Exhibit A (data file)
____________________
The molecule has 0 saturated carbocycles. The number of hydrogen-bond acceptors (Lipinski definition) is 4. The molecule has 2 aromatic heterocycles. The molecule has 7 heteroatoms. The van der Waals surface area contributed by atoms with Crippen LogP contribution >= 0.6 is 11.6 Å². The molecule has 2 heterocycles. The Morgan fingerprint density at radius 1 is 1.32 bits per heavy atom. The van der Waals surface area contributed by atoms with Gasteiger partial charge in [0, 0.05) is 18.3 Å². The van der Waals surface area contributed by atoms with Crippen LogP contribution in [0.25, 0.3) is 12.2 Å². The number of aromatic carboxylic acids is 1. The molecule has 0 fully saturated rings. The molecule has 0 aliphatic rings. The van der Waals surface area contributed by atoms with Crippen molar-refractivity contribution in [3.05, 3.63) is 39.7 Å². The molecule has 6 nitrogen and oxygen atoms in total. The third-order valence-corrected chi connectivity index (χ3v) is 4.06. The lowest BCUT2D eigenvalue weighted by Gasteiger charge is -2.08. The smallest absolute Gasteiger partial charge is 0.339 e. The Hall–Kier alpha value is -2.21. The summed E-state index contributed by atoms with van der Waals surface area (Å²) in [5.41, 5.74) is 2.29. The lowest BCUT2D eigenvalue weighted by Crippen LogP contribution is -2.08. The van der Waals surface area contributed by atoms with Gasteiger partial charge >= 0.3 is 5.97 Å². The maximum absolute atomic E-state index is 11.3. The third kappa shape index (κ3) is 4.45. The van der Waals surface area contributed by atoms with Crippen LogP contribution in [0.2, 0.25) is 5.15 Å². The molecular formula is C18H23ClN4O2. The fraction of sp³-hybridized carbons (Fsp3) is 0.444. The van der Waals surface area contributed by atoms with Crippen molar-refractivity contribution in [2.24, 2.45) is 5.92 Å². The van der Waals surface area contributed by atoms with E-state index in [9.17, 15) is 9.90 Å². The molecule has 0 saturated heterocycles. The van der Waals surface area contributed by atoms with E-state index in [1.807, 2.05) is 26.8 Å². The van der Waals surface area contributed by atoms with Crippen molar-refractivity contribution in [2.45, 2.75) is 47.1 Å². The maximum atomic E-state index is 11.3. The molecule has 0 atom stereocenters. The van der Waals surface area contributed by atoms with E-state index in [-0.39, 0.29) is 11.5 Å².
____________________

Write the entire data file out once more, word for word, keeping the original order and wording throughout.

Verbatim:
The molecule has 0 saturated carbocycles. The number of hydrogen-bond acceptors (Lipinski definition) is 4. The molecule has 2 aromatic heterocycles. The molecule has 7 heteroatoms. The van der Waals surface area contributed by atoms with Crippen LogP contribution >= 0.6 is 11.6 Å². The molecule has 2 heterocycles. The Morgan fingerprint density at radius 1 is 1.32 bits per heavy atom. The van der Waals surface area contributed by atoms with Gasteiger partial charge in [0, 0.05) is 18.3 Å². The van der Waals surface area contributed by atoms with Crippen LogP contribution in [0.25, 0.3) is 12.2 Å². The number of aromatic carboxylic acids is 1. The molecule has 0 fully saturated rings. The molecule has 0 aliphatic rings. The van der Waals surface area contributed by atoms with Crippen molar-refractivity contribution in [3.05, 3.63) is 39.7 Å². The molecule has 6 nitrogen and oxygen atoms in total. The third-order valence-corrected chi connectivity index (χ3v) is 4.06. The lowest BCUT2D eigenvalue weighted by Gasteiger charge is -2.08. The smallest absolute Gasteiger partial charge is 0.339 e. The Hall–Kier alpha value is -2.21. The summed E-state index contributed by atoms with van der Waals surface area (Å²) in [5.41, 5.74) is 2.29. The lowest BCUT2D eigenvalue weighted by Crippen LogP contribution is -2.08. The van der Waals surface area contributed by atoms with Gasteiger partial charge >= 0.3 is 5.97 Å². The maximum absolute atomic E-state index is 11.3. The third kappa shape index (κ3) is 4.45. The van der Waals surface area contributed by atoms with Crippen LogP contribution in [0.2, 0.25) is 5.15 Å². The molecular formula is C18H23ClN4O2. The fraction of sp³-hybridized carbons (Fsp3) is 0.444. The van der Waals surface area contributed by atoms with Crippen molar-refractivity contribution in [2.24, 2.45) is 5.92 Å². The van der Waals surface area contributed by atoms with E-state index in [9.17, 15) is 9.90 Å². The molecule has 0 saturated heterocycles. The van der Waals surface area contributed by atoms with E-state index in [1.807, 2.05) is 26.8 Å². The van der Waals surface area contributed by atoms with Crippen molar-refractivity contribution in [2.45, 2.75) is 47.1 Å². The maximum atomic E-state index is 11.3. The molecule has 0 atom stereocenters. The van der Waals surface area contributed by atoms with E-state index in [-0.39, 0.29) is 11.5 Å².